Sitting on a table in Eduardo Elsztain’s office in Buenos Aires is a glass sphere filled with US$1 million in shredded, out-of-circulation US bills. The artwork, the real-estate mogul says, is a constant reminder of the worthlessness of fiat currency.
That lesson is nowhere more true than in Elsztain’s native Argentina and has led the protege of George Soros to build an empire of shopping malls, farmland, office space and even gold mines. The rule is clear: land, bricks and mortar.
“My theory for the last 20 years, since we’ve lived through crisis and the depths Argentina sank to in 2002, is that our defense against liquidity is real assets,” Elsztain said in an interview. “Once you print money, it’s a kind of a drug that you can’t let go of easily.”
Elsztain has avoided speculative investments in stocks, bonds and derivatives that have been hit by repeat Argentine defaults as he built up his empire over the last 30 years.
Now his real estate company IRSA Inversiones y Representaciones, which owns 15 malls in Argentina, is booming even as the economy enters its sixth recession in a decade and inflation runs at more than 120 percent, driven in part by the government printing money en masse to finance its spending.
IRSA’s revenue surpassed pre-pandemic levels in the last fiscal year thanks to a bump from tourists filling its shopping malls and hotels. Earnings before interest, taxes, depreciation and amortisation jumped 25 percent in the 2023 fiscal year from the previous 12 months, according to its annual report.
Activity from IRSA’s stakes in three hotels, including the exclusive Llao Llao in Bariloche, also performed well in the past fiscal year.
Elsztain bought IRSA in 1991 with then-partner Marcelo Mindlin to gain access to Argentina’s capital market. He later designed his strategy after receiving some sound advice from an influential rabbi: get out of speculative assets.
That led him to approach Soros, who granted him US$10 million to invest in Argentine real estate, which Elsztain says generated a triple-digit return in less than a year. In 1994, he purchased rural real-estate firm Cresud, which would become his main holding. Cresud controls 27 farms in Argentina, Brazil, Bolivia and Paraguay — including a wool ranch in Patagonia — that span some 850,000 hectares — over twice the size of Rhode Island.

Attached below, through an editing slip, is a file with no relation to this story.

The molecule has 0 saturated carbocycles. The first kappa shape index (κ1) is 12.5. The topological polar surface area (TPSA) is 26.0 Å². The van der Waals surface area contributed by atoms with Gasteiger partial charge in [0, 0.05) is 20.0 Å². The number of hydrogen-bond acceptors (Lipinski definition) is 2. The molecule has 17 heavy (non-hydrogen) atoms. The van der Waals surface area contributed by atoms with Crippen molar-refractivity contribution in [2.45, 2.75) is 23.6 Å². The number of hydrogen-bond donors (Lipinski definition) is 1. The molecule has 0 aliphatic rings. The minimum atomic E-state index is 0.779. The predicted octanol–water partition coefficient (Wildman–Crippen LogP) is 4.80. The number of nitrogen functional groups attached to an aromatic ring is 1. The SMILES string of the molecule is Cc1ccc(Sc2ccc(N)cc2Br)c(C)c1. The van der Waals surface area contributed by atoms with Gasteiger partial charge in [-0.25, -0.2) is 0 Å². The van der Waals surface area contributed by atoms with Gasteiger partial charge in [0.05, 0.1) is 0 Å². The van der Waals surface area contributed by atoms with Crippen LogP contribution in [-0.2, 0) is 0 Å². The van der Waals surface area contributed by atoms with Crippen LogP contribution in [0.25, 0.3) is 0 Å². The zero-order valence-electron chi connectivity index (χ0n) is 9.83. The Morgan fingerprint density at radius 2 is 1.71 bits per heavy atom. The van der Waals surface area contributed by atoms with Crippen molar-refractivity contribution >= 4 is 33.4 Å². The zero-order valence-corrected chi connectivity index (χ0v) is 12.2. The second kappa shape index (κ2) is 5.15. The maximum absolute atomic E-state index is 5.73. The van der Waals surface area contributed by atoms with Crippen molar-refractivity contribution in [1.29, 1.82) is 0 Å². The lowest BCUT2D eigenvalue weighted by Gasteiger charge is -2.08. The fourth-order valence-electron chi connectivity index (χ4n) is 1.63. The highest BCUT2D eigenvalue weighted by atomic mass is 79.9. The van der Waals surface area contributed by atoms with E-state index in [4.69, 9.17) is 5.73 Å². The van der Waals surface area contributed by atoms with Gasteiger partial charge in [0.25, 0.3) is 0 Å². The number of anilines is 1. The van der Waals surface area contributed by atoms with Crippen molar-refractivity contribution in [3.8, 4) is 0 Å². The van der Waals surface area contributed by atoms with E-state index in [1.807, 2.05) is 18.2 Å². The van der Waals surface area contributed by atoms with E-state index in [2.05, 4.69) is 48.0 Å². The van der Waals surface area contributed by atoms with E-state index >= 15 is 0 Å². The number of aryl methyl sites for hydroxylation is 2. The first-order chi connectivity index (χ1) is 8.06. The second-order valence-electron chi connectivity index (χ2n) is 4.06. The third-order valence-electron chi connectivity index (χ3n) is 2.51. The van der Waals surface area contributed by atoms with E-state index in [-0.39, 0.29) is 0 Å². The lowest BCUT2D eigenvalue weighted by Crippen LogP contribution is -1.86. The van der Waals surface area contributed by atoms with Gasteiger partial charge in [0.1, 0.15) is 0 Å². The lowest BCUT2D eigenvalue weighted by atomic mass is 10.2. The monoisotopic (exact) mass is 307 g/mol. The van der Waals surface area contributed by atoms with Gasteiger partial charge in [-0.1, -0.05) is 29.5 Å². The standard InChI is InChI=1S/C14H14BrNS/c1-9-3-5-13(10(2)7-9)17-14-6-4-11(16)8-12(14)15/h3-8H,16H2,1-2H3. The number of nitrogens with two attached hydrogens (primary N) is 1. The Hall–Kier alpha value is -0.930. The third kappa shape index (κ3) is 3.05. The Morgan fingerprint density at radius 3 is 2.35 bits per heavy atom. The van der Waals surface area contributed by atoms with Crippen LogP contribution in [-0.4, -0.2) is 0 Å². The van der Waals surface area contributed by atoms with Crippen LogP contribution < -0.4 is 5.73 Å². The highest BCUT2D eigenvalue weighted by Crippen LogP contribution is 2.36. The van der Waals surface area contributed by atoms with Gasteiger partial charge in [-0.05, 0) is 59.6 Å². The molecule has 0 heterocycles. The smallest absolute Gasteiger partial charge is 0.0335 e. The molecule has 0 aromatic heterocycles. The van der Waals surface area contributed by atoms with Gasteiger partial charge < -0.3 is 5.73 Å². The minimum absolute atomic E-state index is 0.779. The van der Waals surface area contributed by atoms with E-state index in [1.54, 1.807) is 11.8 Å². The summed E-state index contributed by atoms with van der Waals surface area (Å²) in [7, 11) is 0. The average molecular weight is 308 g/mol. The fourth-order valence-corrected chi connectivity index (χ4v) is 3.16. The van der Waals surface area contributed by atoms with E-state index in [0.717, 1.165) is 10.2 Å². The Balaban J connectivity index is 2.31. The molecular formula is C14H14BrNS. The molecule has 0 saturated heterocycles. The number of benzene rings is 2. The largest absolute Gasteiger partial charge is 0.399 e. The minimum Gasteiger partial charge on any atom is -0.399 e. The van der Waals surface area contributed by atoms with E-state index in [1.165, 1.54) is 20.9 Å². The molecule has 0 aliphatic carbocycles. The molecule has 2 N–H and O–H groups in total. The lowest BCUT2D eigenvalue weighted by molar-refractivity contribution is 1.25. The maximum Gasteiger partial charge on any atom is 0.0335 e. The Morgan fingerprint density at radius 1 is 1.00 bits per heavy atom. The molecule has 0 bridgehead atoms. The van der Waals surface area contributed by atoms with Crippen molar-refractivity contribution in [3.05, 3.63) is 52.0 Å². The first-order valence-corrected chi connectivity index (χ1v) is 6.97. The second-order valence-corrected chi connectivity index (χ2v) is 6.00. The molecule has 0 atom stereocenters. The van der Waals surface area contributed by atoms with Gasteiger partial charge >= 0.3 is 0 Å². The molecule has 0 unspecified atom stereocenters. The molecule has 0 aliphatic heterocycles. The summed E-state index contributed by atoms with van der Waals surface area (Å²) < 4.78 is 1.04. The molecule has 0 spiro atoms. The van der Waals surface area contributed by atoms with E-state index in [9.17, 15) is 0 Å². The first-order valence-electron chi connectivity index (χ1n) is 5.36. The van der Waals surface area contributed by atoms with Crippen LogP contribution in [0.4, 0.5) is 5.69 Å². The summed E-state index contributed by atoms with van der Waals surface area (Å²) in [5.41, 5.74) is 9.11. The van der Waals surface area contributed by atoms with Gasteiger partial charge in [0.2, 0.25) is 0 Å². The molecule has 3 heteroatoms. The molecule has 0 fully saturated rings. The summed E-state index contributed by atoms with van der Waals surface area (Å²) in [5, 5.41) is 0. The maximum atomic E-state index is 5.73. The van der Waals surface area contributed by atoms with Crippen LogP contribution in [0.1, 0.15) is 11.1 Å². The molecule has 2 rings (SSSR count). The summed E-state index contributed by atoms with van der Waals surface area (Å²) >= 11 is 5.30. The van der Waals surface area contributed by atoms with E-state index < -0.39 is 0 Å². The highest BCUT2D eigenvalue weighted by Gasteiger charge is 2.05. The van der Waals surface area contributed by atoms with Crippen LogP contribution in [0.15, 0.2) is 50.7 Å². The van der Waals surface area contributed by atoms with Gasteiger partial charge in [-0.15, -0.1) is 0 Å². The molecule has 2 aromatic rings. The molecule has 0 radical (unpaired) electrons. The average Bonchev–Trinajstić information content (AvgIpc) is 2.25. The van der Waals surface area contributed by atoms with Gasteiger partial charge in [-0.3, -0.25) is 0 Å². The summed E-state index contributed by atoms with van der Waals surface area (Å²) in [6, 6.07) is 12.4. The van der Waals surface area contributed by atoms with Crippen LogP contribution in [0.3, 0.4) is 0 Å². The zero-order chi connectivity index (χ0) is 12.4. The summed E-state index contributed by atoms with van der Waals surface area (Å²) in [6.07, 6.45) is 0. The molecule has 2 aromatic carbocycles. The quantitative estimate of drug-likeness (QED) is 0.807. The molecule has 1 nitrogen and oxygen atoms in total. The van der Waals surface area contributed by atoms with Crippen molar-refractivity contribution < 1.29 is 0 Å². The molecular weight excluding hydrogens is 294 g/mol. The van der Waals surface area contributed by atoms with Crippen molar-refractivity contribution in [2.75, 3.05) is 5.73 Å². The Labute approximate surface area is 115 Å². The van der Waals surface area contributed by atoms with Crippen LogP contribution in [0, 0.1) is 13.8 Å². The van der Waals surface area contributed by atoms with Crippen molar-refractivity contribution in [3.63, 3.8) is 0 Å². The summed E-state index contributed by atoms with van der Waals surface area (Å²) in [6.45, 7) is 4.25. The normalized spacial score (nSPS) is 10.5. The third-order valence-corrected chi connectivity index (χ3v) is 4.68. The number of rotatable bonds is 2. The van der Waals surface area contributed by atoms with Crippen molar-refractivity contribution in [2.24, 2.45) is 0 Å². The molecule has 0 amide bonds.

But it’s the malls that are proving a boon at the moment, even as their counterparts in the US struggle. Take a stroll through Buenos Aires’ Alto Palermo mall, where wealthy shoppers snatch up the latest fashions, and you’ll see his malls are operating at 98 percent capacity.
Sales grew 16 percent in real terms in the last fiscal year from 2022 at IRSA’s malls nationwide.
Elsztain says Argentina’s shopping frenzy is partly due to a post-pandemic boom in tourism, pent up demand, and high inflation that drives people to spend their pay-cheques quickly before prices surge again.
Now, as Argentina slogs through yet another crisis, Elsztain is turning optimistic. Things have gotten so bad, he says, that the nation is likely to vote in a business friendly administration in October’s elections, ushering in an economic boom.
“In 40 years of democracy we’ve never had candidates that have been more pro-market,” Elsztain said.
The frontrunner, libertarian outsider Javier Milei, aims to dollarise the economy and shutter the Central Bank. His closest competitor, Patricia Bullrich, is a hardliner from the market-friendly opposition coalition. Even incumbent Economy Minister Sergio Massa, whose coalition lagged in the August primaries, is seen tacking right if his party were to remain in power.
“I think more money will be coming than going,” he said. “Argentina has a tremendous amount of investments to be developed that are stopped because of a lack of liquidity, a lack of credit and the lack of a financial system.”
Today, Elsztain’s 37 percent stake in Cresud is worth about US$140 million at Argentina’s widely-used parallel exchange rate, and through Cresud he controls IRSA, mortgage lender Banco Hipotecario and Brazilian farm company BrasilAgro.
He also has a majority stake in miner Austral Gold which is listed in Australia and has assets in South America, as well as a small stake in a Canadian software company.
To be sure, Elsztain’s investments have had their share of bumps. An attempt to restructure a major Israeli holding went sideways in 2020, with Elsztain losing control of Discount Investment Corp. IRSA also felt the effects of workers’ slow return to offices after the pandemic, prompting the company to sell more than $250 million worth of office space in Buenos Aires, said Sergio Dattilo, a spokesman for Elsztain.
IRSA sees commercial real estate heading toward flexible working arrangements, and Elsztain is already investing in co-working spaces adjacent to his malls. IRSA is also close to breaking ground on its “most ambitious project ever,” a large swathe of old docks called Puerto Madero Sur that will require investment over the next 20 years and will eventually house about 6,000 families, commercial space, hospitals and parks.
“People would ask my grandfather, how do you know you’re doing well with out of control inflation? He’d say: I want to know if I have one square metre, one more hectare of farm or one more parking space.”
by Scott Squires & Daniel Cancel, Bloomberg